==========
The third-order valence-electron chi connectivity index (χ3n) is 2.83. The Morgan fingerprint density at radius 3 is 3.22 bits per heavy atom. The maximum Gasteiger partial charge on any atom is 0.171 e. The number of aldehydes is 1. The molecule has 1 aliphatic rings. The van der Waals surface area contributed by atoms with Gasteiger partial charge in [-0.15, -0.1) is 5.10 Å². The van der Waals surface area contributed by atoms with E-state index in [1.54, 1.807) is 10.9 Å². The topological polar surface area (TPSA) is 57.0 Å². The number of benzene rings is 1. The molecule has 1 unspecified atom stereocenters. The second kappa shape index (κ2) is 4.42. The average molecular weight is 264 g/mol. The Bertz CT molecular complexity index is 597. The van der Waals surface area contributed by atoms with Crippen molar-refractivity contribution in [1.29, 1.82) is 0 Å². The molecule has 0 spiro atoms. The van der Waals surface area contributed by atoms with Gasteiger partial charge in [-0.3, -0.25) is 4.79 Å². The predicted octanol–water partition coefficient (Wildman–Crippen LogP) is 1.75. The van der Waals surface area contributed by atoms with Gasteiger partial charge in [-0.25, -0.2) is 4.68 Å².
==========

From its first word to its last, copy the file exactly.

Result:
The third-order valence-electron chi connectivity index (χ3n) is 2.83. The Morgan fingerprint density at radius 3 is 3.22 bits per heavy atom. The maximum Gasteiger partial charge on any atom is 0.171 e. The number of aldehydes is 1. The molecule has 1 aliphatic rings. The van der Waals surface area contributed by atoms with Gasteiger partial charge in [-0.15, -0.1) is 5.10 Å². The van der Waals surface area contributed by atoms with E-state index in [1.54, 1.807) is 10.9 Å². The topological polar surface area (TPSA) is 57.0 Å². The number of benzene rings is 1. The molecule has 1 unspecified atom stereocenters. The second kappa shape index (κ2) is 4.42. The average molecular weight is 264 g/mol. The Bertz CT molecular complexity index is 597. The van der Waals surface area contributed by atoms with Crippen molar-refractivity contribution in [1.29, 1.82) is 0 Å². The molecule has 0 spiro atoms. The van der Waals surface area contributed by atoms with Gasteiger partial charge in [-0.3, -0.25) is 4.79 Å². The predicted octanol–water partition coefficient (Wildman–Crippen LogP) is 1.75. The van der Waals surface area contributed by atoms with Gasteiger partial charge in [-0.25, -0.2) is 4.68 Å².